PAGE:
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I Was Roughed Up At The Western Wall — For Being A Reform Jew

Thursday was quite a day for Reform Judaism in Jerusalem. A delegation of our movement’s leaders, which included the Board of Governors of the Hebrew Union College-Jewish Institute of Religion on which I sit, gathered for morning prayers in the archaeological park outside the Western Wall plaza. The occasion was the ordination, later in the day, of Israel’s one hundredth Reform rabbi.

Israel’s Reform Movement is a growing success story despite every effort by the Chief Rabbinate and Israel’s ultra-Orthodox parties to hobble it. Because the Kotel’s regulations do not permit egalitarian worship, and because Prime Minister Benjamin Netanyahu reneged on his promise to create a prayer space there that would, we began our worship on a distant platform over the Southern Wall excavations.

We would not end them there though, instead proceeding with eight Torah scrolls toward the Western Wall itself. When we arrived at the security gates, we were quickly rebuffed by the guards, some of us physically, notably HUC-JIR’s President, Rabbi Aaron Panken, and the Union for Reform Judaism’s President, Rabbi Rick Jacobs, who was threatened with mace.

And then, once we entered the plaza, a gang of Haredim attempted to intimidate and even tackle those bearing the scrolls. A number of us, now supported by security officials, intervened. And while a few of our minyan were knocked down and roughed up, no one, thank God, was seriously hurt, though given the intensity of the response, first from the security personnel and then from the Haredim, someone surely could have been.

The impunity with which the ultra-Orthodox in Israel too often assault the religious liberties of the non-Orthodox should be intolerable in a democratic state. But empowered by the stranglehold of Israel’s religious parties on its coalition government, the Chief Rabbinate rules as if without a care.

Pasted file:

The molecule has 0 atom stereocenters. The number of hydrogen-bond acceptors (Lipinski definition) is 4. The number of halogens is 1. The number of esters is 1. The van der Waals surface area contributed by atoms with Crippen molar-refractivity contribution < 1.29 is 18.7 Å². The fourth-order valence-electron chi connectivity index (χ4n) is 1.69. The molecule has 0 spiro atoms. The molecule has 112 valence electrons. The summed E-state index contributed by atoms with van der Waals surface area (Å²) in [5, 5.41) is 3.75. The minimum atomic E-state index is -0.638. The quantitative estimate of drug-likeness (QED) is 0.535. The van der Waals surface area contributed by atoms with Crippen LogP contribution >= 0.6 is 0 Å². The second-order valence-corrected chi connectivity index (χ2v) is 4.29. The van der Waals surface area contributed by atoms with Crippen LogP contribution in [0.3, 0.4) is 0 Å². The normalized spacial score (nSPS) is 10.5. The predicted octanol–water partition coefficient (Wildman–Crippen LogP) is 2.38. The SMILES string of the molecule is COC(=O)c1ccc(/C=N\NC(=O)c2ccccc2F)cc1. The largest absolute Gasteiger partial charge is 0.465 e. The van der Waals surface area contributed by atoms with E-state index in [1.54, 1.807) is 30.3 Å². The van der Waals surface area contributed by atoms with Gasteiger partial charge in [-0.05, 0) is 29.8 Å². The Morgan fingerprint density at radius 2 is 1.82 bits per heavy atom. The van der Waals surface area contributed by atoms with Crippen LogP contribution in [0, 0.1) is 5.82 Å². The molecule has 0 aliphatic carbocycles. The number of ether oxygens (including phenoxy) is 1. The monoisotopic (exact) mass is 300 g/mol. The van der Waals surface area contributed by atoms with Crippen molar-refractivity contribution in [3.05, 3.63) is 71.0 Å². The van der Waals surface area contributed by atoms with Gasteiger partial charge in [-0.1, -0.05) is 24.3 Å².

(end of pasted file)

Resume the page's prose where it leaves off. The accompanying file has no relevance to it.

Yet as more and more Israelis have discovered, the Rabbanut is no longer the only game in town. Progressive Judaism is a strengthening phenomenon in Israel, as evidenced by the milestone which marked the end of our day.

Overlooking the walls of the Old City, in the heart of the New City on the Reform Movement’s Jerusalem campus, we celebrated the ordination of four Israelis who will offer a different approach to Jewish life: one grounded in compassion, equality, fairness, inclusiveness, and the pursuit of a secure peace with Israel’s neighbors.

They, and those who follow them, will one day build the Israel the rest of us for now must dream… an Israel for which, sadly, we still must take our bumps and bruises.

Rabbi Joshua M. Davidson is the Senior Rabbi of Congregation Emanu-El of the City of New York.


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